Originating in New Zealand, the antibacterial properties of the natural sweetener have been known for thousands of years.
Its distinctive taste comes from the wild Manuka tree, which bees forage on, collecting its pricey nectar.
With Waitrose charging up to £20.60 ($27.05) for a 225g jar, it has some pretty big health claims to live up to.
All honey is thought to be antibacterial to some extent due to it containing chemicals that release hydrogen peroxide.
This destroys bacteria’s cell walls and has been used as an antiseptic since the 1920s.
A 1991 study removed hydrogen peroxide from different types of honey, with only Manuka maintaining its bacterial-killing properties.
This was put down to its uniquely antibacterial ingredient methylglyoxal.
Off the back of this study, manufacturers added a Unique Manuka Factor (UMF) number to the honey pots’ labels.
A marker of potency, UMF roughly refers to how many bacteria the honey could destroy once the hydrogen peroxide is removed, the BBC reported.
Counterfeit products claiming to be Manuka honey lack a UMF number, which is only given to registered licensed beekeepers, producers and exporters of the genuine product, according to BBC Good Food.
Confusingly, some labels refer to methylglyoxal or “non-peroxide” activity, while others include the potentness of hydrogen peroxide when measuring Manuka honey’s anti-bacterial properties.
Prepare to pay for quality, with honey with a UMF accolade costing more.
The global demand for Manuka honey reportedly exceeds the supply, driving prices up, according to Open PR.
High demand has also created a “black market” of sorts, with some cheaper products being mixed with regular honey.
Is Manuka honey really good for you?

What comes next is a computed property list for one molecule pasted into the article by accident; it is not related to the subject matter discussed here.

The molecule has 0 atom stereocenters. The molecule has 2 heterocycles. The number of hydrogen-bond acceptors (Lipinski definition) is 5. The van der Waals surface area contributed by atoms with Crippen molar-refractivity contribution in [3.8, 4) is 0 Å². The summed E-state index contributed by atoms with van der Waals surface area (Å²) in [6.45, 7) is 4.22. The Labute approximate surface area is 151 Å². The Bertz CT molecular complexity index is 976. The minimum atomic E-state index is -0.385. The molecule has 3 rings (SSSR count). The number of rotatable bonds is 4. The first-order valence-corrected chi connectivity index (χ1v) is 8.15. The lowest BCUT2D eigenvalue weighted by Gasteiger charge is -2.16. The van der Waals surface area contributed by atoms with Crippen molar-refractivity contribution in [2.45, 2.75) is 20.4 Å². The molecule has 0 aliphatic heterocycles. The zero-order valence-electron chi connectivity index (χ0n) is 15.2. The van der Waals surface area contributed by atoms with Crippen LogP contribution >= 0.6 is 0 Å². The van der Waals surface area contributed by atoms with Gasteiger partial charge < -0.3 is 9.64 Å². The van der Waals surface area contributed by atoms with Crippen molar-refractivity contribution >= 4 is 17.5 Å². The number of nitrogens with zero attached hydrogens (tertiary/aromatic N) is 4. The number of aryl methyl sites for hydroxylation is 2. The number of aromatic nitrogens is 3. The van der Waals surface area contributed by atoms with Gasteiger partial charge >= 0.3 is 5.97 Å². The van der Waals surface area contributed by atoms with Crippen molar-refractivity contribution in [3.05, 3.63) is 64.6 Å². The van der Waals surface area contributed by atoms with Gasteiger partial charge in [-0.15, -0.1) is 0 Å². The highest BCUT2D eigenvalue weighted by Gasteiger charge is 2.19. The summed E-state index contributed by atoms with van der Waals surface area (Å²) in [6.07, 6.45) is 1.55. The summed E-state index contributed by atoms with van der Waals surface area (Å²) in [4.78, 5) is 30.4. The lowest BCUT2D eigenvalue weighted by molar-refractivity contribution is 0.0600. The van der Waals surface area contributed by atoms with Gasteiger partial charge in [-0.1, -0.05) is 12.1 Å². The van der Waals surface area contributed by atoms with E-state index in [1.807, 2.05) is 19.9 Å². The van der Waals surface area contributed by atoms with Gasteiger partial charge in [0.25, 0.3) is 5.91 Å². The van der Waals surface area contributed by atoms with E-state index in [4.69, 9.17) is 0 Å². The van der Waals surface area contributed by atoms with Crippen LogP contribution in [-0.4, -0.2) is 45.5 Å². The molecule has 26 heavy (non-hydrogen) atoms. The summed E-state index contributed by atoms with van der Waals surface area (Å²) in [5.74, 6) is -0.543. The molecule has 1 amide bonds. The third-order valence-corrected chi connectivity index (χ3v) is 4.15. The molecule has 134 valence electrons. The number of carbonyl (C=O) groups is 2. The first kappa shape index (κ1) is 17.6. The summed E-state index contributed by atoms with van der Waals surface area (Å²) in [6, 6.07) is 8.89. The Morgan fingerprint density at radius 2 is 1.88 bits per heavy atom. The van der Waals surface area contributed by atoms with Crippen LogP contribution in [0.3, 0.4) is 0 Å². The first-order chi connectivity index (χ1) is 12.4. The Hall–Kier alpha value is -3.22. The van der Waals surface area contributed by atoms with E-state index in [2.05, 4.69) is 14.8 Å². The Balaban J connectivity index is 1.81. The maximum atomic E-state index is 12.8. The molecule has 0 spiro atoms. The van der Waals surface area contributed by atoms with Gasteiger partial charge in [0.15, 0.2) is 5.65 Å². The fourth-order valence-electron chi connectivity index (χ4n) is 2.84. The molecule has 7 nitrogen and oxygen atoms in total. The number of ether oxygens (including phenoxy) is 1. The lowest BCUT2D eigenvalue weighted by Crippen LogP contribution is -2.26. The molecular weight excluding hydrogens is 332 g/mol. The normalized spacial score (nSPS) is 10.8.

Yahoo UK previously reported on how Manuka honey “dressings” could ward off infections after an operation.
Newcastle University scientists alternated eight “nano layers” of medical-grade Manuka honey with polymers.
Manuka honey has a negative charge, while polymers are positive. Together, these created an “electrostatic nanocoating” that inhibited the growth of bacteria on surgical meshes.
While this may sound promising, the honey was medical grade and therefore had any impurities removed. This makes it distinctly different from the stuff available in the supermarket.
Many also swear by Manuka honey when they feel a cold or flu coming on.
With these exclusively being caused by viruses, the antibacterial properties of the expensive sweetener should in theory do nothing to combat the infections.
Scientists from Nagasaki University in Japan found, however, Manuka honey inhibited the reproduction of a flu virus in the laboratory.
A team from the University of Algarve in Portugal also noted Manuka honey was effective against the “chickenpox virus” when tested on human skin cancer cells.
Both Manuka and “ordinary” honey have also been shown to act against the herpes virus, with the latter also speeding up the healing of recurrent genital lesions caused by the infection.
Rather than forking out on the expensive sweetener, regular honey may be enough to calm an irritating cough.
Scientists from Shahid Sadoughi University in Israel gave 139 coughing children either 2.5ml of honey or the over-the-counter cough suppressants dextromethorphan and diphenhydramine.
Twenty-four hours later, those given honey saw their “cough frequency score” go down significantly more than the other youngsters’.
When it comes to Manuka’s “ace card”, there is little evidence methylglyoxal survives the gastrointestinal tract or benefits a person’s health when eaten, the BBC reported.
It is also important not to overindulge, with all honey containing around 5g of sugar per teaspoon, according to reference.com